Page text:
Laws should not unduly infringe on the rights and freedoms of individuals.
Having a law that dictates what adults can consume, is an infringement based on a moral judgement. It does not matter if you agree with people taking mind altering substances or not. You do not have the right to unduly infringe on their right to do so, or take away their right to freedom.

How can we respect a law that is unfair, unclear and undermines respect for the law?

Why have a law, if you are just going to direct the police not to enforce it.
Giving the police discretion to choose not to prosecute people for cannabis possession makes a mockery of the law. Particularly when there are insufficient safeguards to ensure these discretionary powers are not abused.
How can we respect a law that is unfair, unclear and undermines respect for the law?

Laws should be certain and clear

Laws should be certain and clear

The Misuse of Drugs Act 1975 is not fit for purpose. The law is 45 years old.
In 2019 amendments were made which (effectively) direct the police to use discretion for instances of cannabis possession (i.e. ignore the law) unless it is in the best interests of society to prosecute an individual.
The law is not certain or clear when the police are directed to use such a high level of discretion.

Its a nail biter!

Its a nail biter!

The preliminary results were released today for the cannabis referendum show the yes vote at 46.1% with the no vote higher at 53.1%.
But with 480,000 special votes yet to be counted there is still a chance the yes vote could win the referendum

Final results will be released on the 6th November.

See the full preliminary results here:

THANKS! to all our volunteers and supporters

THANKS! to all our volunteers and supporters

For security reasons, we have had to keep all our amazing volunteers anonymous – UNTIL NOW!
Please give a big round of thanks and appreciation to the MIL volunteer team:

Campaign Manager:  Sandra Murray

Social Media Moderators

HUGE thanks to this utterly dedicated group of volunteers. The MIL Facebook page averaged 3,000 comments per day and this team moderated around 18 hours a day filtering out abuse; getting rid of trolls and fake profiles; engaging with people to stop misinformation and answering questions on an extraordinary range of topics. We cannot thank them enough for remaining calm (mostly) and answering the same questions over and over and over and over and …….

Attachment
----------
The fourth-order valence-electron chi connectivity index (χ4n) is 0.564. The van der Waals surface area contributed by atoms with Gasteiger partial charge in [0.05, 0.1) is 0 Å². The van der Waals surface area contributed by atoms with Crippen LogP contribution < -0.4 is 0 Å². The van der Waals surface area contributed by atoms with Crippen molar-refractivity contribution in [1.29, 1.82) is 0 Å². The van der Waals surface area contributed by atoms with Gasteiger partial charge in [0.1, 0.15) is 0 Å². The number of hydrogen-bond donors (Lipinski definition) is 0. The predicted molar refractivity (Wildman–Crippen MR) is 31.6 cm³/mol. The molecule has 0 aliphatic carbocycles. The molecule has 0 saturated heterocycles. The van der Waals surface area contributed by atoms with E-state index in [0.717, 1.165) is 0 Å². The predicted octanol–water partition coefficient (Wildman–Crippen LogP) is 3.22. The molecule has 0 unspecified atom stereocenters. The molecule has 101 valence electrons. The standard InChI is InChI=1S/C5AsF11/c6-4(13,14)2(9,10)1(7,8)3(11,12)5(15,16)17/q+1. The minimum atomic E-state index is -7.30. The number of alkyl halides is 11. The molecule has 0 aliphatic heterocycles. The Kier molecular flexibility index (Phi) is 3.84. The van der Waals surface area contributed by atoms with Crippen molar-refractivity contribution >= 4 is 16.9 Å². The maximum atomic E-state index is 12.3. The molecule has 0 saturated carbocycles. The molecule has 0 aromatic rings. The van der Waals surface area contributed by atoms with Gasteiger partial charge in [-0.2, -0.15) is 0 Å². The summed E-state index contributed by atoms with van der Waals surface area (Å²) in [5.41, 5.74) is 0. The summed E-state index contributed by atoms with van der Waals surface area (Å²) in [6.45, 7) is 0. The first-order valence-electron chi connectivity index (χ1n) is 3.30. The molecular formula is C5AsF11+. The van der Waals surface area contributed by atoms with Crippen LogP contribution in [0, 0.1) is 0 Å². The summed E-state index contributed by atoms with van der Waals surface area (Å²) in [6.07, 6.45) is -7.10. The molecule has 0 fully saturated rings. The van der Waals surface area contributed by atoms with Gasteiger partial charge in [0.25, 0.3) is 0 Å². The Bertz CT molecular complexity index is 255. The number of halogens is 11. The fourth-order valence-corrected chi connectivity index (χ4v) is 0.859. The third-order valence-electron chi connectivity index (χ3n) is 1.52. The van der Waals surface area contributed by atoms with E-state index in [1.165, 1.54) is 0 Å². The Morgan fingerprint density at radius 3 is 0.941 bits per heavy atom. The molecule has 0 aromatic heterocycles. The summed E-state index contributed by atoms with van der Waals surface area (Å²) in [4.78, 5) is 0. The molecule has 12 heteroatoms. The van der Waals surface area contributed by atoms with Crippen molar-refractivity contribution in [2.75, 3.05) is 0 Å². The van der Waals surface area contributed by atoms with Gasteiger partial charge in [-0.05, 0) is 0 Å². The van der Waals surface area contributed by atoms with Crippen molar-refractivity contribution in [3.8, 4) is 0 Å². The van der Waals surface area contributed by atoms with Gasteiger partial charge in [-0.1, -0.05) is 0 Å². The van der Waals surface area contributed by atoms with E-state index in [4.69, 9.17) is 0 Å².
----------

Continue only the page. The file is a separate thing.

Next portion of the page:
Kate Milnes

Helen Leggatt

Matthew Elrod

Worik Stanton

Jo Wrigley

Jason Stevens

Deb Lydford

Elliot Ingram

Sandra Murray

Michael Smith

Nandor Tanczos


Social Media

All our Top Fans and commentators, especially: Associate Professor Joe Boden, Professor Julian Buchanan, Hoto Te Whitu, Martin MacGregor and Graeme Woller (you have no idea how much we appreciated your help!).

Social media content creation & Instagram: Cat

Website, social media and video content:
Thanks to Michael Smith, Rebecca Reider, Angelina Stanton, Sandra Murray, Eddie Larson (video editing), Benny Mack / Reopen (video editing), Andrew Streb (Animations) and all the others who didn’t want to be named.

Local Groups

Leads: Anntwinette Grumball & Kate Milnes
Dunedin & Otago:
Leads: Bert Holmes &  Worik Stanton
Lead: Michael Smith
Asher, Inga, Jade, Irinka, Mike, Snap, Scott, Ani, Chris, Sean, Daniel, Ryan, Ben, Luke, Keiller, Rick, Alex, Rebekah, Thor, and everyone else who helped us out!
Lead: Te Aroha Knox
Lead: Jacob Heatherington
Michael Riddell, Andy Duncan
Lead: Jared Renata
Palmerston North:
Lead: Tayte Cozens
Auckland & Northland:
Lead:  Sandra Murray
Stephen Groves, Zac Russell, HazBro, Martin Anderson, Lephi Peneha

Make It Legal Aotearoa New Zealand Trustees

Worik Stanton Metiria Turei Nandor Tanczos Rebecca Reider

Other support

Hoodies and T-Shirts: HigherNZ
Bumper Sticker sales: Cosmic & Hempstore
Ashleigh the Advocate

Extra Special Thanks

Thank you.… to all the amazing people who donated and supported us to run the best campaign possible – especially all the people who donated regular amounts into our account for months and were the backbone of our entire social media campaign ($4.20 was popular!).

Everyone who put a banner on their fence and held a sign at a picket

RS  – who rescued us from Covid-19 and helped everything get bigger and better

And a very big thank you to our families, who had to put up with us being absent, preoccupied and obsessed with Make It Legal for a protracted time 
xxxxx much love